Where it has not been necessary to set up a PAYE scheme no P45 will be provided to you. When you commence with your new employer and advise them you do not have a form P45 you will be required to provide certain information to your new employer. You will have to provide a declaration regarding your employment sitution and this information will enable your new employer to ascertain what code number is to be operated. It is likely that you will be put on an Emergency code on a week 1/month 1 basis until HMRC are able to advise the employer of the correct code to operate. If this is not established before the end of the tax year (5 April) then it is possible you may have overpaid/underpaid tax. In order to claim the repayment due or if you have an underpayment you will have to submit either a repayment claim or a Self Assessment Tax Return.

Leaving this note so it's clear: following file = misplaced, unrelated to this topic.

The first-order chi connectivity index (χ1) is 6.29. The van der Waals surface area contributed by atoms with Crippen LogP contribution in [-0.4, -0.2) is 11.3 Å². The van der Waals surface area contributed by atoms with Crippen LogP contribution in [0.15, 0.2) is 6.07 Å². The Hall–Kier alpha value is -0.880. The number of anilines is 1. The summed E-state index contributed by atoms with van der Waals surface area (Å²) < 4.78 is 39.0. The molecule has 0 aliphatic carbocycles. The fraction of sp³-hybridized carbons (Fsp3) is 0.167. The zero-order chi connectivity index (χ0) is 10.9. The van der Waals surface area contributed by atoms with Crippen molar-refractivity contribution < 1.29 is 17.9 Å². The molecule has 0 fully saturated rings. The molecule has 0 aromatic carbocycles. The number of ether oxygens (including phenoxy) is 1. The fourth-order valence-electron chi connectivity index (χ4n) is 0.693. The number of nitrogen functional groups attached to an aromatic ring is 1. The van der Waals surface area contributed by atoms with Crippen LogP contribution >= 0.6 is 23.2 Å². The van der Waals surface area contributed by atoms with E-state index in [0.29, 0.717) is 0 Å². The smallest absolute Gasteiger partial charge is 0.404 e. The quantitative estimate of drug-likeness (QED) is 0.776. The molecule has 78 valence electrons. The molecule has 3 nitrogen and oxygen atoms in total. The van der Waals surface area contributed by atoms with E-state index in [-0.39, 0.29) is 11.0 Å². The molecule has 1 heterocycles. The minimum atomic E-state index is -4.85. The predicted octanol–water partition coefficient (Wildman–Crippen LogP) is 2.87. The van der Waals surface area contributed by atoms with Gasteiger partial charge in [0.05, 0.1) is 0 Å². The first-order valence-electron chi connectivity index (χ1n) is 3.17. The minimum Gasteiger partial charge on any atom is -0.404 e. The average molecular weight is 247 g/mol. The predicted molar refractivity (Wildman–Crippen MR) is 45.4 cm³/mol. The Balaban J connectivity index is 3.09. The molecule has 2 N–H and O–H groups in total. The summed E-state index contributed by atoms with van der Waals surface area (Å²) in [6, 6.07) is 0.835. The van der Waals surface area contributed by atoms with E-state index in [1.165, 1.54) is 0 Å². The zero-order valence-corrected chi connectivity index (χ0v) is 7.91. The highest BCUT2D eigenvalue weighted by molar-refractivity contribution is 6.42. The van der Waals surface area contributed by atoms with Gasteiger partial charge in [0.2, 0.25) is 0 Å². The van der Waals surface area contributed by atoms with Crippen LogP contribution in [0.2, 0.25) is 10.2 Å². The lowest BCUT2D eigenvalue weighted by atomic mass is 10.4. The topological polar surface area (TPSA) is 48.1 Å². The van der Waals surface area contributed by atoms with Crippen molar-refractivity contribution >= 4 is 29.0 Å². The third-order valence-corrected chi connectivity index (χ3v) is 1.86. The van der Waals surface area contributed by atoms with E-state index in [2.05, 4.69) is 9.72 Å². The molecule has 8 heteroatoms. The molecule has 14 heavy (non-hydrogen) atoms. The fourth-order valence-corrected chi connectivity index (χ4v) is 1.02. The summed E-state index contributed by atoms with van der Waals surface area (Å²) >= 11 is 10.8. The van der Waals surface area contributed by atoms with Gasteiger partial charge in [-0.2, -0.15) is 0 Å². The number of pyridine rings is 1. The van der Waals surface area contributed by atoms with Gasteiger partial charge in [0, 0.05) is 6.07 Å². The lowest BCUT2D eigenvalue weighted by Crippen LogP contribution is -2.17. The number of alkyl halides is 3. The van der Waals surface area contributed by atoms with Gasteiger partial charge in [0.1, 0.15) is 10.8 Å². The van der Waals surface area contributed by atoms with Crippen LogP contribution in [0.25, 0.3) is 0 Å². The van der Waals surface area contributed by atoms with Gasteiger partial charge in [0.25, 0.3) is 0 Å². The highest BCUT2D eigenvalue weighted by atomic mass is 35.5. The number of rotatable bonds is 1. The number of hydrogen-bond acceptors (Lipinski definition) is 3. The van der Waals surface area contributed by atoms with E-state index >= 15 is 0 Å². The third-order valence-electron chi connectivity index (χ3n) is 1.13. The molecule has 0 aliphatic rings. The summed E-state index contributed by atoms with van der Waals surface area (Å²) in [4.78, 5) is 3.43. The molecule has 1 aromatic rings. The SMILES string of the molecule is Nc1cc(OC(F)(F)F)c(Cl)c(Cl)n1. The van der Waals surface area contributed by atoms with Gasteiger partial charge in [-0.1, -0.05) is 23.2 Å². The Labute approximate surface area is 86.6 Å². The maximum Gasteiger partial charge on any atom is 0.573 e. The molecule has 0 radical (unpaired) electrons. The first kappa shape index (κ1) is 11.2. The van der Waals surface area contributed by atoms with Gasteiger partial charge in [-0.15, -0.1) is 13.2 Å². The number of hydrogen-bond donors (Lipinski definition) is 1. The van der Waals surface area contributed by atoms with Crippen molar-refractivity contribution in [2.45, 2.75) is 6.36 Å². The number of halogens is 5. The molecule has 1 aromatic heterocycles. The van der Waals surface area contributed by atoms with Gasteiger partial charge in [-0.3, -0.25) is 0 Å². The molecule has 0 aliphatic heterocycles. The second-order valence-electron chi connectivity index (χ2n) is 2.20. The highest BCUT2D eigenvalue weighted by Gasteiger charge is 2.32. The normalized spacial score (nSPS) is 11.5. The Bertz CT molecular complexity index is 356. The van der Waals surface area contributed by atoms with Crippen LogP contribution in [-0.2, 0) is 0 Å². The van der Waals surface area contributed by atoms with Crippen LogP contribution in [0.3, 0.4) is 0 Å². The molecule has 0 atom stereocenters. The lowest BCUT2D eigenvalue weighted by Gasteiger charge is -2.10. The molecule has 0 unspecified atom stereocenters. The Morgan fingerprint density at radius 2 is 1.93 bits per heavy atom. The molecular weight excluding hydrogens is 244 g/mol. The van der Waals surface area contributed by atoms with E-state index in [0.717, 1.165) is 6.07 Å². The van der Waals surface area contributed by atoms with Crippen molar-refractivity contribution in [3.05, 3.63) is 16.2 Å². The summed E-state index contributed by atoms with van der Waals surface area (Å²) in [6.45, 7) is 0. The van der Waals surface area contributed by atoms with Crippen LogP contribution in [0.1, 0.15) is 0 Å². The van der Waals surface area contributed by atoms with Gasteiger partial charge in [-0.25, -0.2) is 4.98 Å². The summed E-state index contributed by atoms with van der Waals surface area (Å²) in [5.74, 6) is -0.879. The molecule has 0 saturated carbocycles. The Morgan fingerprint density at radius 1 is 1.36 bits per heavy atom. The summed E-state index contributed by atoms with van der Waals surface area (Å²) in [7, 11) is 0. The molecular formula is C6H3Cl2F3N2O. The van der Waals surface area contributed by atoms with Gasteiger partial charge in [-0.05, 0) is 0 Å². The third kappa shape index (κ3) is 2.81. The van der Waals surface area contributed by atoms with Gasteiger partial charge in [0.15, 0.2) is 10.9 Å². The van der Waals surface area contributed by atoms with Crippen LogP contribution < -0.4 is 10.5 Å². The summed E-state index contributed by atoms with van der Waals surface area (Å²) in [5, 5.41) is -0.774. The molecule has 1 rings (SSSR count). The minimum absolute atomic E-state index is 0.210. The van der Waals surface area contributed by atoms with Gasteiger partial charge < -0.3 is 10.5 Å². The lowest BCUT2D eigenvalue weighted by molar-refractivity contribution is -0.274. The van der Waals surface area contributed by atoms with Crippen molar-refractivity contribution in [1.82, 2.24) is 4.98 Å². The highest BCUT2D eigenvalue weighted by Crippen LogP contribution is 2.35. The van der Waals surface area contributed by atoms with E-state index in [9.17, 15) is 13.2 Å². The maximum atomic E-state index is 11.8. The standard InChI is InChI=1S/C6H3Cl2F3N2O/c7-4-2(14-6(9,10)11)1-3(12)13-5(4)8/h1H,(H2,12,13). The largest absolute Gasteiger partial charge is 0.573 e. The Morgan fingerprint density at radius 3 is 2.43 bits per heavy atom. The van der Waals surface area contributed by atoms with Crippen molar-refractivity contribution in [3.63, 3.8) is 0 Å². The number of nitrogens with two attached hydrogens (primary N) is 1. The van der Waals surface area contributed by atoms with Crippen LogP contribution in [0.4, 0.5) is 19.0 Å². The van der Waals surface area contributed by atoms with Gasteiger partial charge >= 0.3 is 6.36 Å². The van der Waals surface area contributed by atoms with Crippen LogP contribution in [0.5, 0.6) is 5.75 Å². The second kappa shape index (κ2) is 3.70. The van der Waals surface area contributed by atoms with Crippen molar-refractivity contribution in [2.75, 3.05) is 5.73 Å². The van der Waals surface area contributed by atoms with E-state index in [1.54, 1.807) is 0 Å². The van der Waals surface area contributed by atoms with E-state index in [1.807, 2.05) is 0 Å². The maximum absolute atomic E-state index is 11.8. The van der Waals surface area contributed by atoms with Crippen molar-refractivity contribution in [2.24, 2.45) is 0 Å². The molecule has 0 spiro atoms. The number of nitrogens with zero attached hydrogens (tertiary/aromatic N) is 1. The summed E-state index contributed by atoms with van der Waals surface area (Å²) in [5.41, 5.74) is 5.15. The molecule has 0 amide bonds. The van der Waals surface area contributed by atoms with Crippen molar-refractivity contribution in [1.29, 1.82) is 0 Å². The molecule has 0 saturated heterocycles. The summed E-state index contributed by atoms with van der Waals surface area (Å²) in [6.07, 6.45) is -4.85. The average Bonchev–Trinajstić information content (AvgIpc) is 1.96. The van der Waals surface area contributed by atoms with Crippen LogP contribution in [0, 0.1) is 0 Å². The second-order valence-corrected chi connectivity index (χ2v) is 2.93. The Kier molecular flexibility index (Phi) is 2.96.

If an employer does not have the information to establish the correct code number before the first pay date they will have to use the ‘default’ code number. The default code OT will apply which provides no personal allowances and applies all the tax bands – basic rate, higher rate (40%) and the additional rate (45%), where appropriate.

PAYE and NIC

If your Company is to pay you a salary at or above the Lower Earnings Limit £118 per week or £512 per month (6 April 2019 to 5 April 2020) you need to ensure that your Company sets up a Pay As You Earn (PAYE) scheme with HM Revenue & Customs (HMRC). We can assist you with the registration which is free of charge to all new clients.

HMRC will provide a PAYE reference number to your Company. Subject to the level of any salaries paid (to directors and/or employees) the Company will be required to deduct tax and/or National Insurance Contributions (NIC). As a director of the Company you have a number of PAYE responsibilities including: